Figure 3. Detailed behavioural analysis of a subset of 50 ants.

(a) The time spent in the bridge by an ant i increases as a function of the traffic flow over this individual (GLMM, p<0.0001). This data is best modeled by an exponential increase of the form , with ρ = 1.959, σ = 2.789, and represents the traffic over the individual. (b) The time spent in the bridge by an ant increases as a function of the number of surrounding ants in the structure (GLMM, p = 0.016).

Unlike our previous analysis of the influence of the total volume of traffic, detailed analysis of the aforementioned subset of 50 ants demonstrates that local traffic intensity strongly (and predictably) influences the time an individual remains as part of a bridge (Fig. 3a; GLMM: N = 50, p<0.0001). Furthermore - as suggested by the packing density - as the number of connected ants increases so does the time spent in the bridge (Fig. 3b; GLMM: N = 50, p = 0.016). These variables (local traffic intensity and number of surrounding ants) are significantly correlated (Pearson's product-moment correlation: t = 3.3927, df = 48, p = 0.0014), but removing one or the other variable from the GLMM results in a lower goodness of fit as evaluated with the Akaike Information Criterion and the Bayesian Information Criterion. This suggests that the two effects may be additive. One explanation for the existence of this correlation comes from the spatial organisation of the bridge; ants in the middle part of a bridge experience a significantly higher overhead traffic (see Fig. S2a; W = 137.5, p = 0.0005) and are connected, on average, to a larger number of neighbours (see Fig. S2b; W = 196.5, p = 0.0164).

Model simulations and bridge response to traffic variations

To formalise the relationship between individual-level behaviour and the dynamics of bridge self-assembly we develop, and analyse, a data-driven, pseudo-spatial individual-based model of the ants' behavior (IBM, see Material and Methods section below for a detailed description of the model). This allows us to validate our understanding and to explore further the stability of the bridge structure under varying traffic conditions, thus allowing us to make explicit and testable predictions.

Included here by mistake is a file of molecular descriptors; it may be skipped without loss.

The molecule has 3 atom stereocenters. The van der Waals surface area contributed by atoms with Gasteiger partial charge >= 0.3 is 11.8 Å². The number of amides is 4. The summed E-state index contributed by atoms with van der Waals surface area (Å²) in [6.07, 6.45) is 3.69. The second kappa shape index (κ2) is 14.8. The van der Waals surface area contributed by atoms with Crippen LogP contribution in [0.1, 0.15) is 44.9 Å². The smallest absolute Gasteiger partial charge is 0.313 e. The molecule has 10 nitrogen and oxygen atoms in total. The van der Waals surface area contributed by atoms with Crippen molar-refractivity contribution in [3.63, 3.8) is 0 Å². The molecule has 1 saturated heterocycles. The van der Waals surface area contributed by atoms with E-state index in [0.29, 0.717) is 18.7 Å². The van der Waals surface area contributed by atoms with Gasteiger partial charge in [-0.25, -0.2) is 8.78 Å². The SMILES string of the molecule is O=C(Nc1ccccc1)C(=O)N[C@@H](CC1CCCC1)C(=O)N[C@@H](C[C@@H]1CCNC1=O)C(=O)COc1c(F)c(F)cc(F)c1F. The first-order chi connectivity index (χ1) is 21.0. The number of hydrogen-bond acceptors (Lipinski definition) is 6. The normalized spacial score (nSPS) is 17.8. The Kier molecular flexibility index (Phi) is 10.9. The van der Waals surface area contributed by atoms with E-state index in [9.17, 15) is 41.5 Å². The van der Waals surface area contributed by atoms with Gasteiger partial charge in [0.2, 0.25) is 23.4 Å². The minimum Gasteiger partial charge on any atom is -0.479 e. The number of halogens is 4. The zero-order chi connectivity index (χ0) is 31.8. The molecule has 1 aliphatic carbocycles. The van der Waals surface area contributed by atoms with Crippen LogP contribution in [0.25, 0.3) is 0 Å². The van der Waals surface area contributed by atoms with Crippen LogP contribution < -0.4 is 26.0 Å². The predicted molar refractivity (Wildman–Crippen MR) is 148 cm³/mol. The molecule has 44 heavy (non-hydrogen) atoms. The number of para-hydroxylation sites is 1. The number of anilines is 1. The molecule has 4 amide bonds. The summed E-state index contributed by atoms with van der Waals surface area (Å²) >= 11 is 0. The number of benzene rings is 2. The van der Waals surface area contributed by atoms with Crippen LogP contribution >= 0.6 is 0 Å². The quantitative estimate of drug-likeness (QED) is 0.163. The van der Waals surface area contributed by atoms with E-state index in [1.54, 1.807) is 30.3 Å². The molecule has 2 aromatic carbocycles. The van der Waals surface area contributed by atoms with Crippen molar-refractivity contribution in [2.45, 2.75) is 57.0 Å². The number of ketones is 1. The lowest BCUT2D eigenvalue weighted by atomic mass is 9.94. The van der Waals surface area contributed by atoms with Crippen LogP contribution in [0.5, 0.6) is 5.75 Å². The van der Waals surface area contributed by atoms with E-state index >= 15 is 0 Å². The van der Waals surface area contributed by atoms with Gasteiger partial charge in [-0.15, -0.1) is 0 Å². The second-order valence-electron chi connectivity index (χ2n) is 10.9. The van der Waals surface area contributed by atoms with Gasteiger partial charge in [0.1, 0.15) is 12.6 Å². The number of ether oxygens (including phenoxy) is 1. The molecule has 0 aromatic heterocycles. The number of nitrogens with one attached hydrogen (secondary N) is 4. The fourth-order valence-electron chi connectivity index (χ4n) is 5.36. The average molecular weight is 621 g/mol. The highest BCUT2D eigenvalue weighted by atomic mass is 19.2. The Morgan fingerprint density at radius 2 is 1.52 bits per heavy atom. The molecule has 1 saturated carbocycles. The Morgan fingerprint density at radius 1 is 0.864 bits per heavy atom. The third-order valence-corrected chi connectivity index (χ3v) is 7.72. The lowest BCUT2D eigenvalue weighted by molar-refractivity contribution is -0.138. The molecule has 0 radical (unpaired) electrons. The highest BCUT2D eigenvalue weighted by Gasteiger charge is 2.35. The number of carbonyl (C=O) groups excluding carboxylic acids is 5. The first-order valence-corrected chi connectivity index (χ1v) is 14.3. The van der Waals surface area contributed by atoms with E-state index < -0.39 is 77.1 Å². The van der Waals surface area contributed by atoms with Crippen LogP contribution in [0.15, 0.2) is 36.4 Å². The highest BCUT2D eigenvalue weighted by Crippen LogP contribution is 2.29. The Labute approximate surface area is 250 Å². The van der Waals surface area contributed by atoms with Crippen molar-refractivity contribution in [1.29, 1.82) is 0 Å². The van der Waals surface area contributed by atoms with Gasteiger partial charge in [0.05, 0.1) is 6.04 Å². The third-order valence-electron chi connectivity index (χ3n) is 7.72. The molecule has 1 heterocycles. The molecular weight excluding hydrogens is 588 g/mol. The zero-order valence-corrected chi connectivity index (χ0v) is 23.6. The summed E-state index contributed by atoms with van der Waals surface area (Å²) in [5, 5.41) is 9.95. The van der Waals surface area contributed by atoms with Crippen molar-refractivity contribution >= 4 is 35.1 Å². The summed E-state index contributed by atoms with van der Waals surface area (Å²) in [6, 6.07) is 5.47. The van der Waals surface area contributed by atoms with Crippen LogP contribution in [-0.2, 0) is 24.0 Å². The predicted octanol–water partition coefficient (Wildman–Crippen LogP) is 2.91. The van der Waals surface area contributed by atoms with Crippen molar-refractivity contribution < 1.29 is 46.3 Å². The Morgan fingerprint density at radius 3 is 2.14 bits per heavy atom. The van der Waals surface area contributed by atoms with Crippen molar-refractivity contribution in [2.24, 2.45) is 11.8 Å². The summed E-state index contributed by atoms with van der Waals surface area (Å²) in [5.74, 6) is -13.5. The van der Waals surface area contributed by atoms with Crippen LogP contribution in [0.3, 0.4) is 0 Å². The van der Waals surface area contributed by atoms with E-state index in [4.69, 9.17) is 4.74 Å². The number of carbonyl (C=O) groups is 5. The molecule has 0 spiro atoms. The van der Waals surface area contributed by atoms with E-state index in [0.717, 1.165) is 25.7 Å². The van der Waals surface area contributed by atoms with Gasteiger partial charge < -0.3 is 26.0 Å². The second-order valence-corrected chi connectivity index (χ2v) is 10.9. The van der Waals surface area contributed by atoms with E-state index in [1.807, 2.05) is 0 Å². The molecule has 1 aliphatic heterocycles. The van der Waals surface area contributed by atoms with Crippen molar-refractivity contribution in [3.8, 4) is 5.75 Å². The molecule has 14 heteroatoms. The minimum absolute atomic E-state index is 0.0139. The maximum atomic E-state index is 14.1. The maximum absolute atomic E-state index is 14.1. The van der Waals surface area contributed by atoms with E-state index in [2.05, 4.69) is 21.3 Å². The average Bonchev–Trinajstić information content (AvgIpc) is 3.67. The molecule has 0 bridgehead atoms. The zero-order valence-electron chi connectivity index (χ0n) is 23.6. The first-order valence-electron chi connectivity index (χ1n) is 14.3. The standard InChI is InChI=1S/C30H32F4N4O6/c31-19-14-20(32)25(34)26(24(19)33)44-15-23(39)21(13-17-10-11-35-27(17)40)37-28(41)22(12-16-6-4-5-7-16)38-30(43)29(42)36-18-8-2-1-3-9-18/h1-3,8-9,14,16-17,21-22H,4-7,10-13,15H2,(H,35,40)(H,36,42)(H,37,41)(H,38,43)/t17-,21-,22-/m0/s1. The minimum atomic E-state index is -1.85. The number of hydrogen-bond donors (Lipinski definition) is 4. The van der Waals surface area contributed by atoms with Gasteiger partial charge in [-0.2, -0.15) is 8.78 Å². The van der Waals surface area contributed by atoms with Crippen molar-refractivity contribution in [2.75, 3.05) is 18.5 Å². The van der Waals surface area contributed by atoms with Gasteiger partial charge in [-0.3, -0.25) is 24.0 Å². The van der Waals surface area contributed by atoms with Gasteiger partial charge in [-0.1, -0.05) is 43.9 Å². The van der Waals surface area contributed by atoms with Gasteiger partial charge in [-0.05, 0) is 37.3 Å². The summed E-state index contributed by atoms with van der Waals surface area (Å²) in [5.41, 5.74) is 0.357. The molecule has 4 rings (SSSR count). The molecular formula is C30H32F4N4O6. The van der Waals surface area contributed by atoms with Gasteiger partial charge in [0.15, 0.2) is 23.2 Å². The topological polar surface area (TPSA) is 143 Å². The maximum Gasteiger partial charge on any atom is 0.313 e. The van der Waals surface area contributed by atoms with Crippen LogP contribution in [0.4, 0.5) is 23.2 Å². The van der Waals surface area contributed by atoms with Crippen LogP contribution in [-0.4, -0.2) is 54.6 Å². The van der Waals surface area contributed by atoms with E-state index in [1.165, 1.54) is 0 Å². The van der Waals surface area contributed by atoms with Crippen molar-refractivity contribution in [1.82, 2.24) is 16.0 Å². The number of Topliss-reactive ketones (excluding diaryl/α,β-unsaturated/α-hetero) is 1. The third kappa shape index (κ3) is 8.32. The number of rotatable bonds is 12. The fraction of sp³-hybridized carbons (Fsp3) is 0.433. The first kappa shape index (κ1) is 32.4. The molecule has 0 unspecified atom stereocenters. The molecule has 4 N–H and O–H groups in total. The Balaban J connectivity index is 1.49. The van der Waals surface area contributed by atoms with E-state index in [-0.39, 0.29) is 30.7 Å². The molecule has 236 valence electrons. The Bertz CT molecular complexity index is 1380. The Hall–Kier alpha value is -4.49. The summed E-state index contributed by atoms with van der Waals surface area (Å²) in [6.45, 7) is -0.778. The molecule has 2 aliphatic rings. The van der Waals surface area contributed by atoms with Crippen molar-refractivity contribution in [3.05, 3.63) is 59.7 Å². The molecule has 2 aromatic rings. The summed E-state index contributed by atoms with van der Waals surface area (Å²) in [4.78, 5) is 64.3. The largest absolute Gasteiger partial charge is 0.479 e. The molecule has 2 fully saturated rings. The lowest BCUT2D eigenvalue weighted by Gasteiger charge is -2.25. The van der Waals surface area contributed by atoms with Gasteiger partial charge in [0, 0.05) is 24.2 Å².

Robustness of ant bridges to typical traffic fluctuations.

In order to investigate how bridges respond to regular traffic conditions we need to determine the nature of typical fluctuations in traffic flow on real trails. We analysed fifty-seven foraging trails using an automated technique employing optical flow ([28]; see Movie S2 for an example and Fig. S3 for comparison with manually tracked data). Army ant traffic exhibits consistent periodic dynamics, an example of which is shown in Fig. 4a. The distribution of dominant frequencies of these oscillations reveals a median period of 3.4 seconds (Fig. 4b). These oscillations likely result from physical interactions and speed differences between the ants, analogous to what happens in vehicular traffic jams [29], [30] or in pedestrian crowds [14], [15].

Figure 4.

(a) Example of the typical variation in traffic intensity on a foraging trail. Data obtained from the Particle Image Velocimetry algorithm are shown in grey. The black line is obtained by computing a running average on the data with a window of ½ second. (b) Distribution of the dominant frequencies of traffic oscillations on 57 foraging trails. The black circles at the bottom of the figure represent the actual observed frequencies. The grey bars and the continuous black line represent the estimated distribution of these observed densities in the form of a histogram and of a density plot, respectively. The dashed black line represents the median value of the distribution (0.293 Hz, which corresponds to a median period of 3.413 seconds).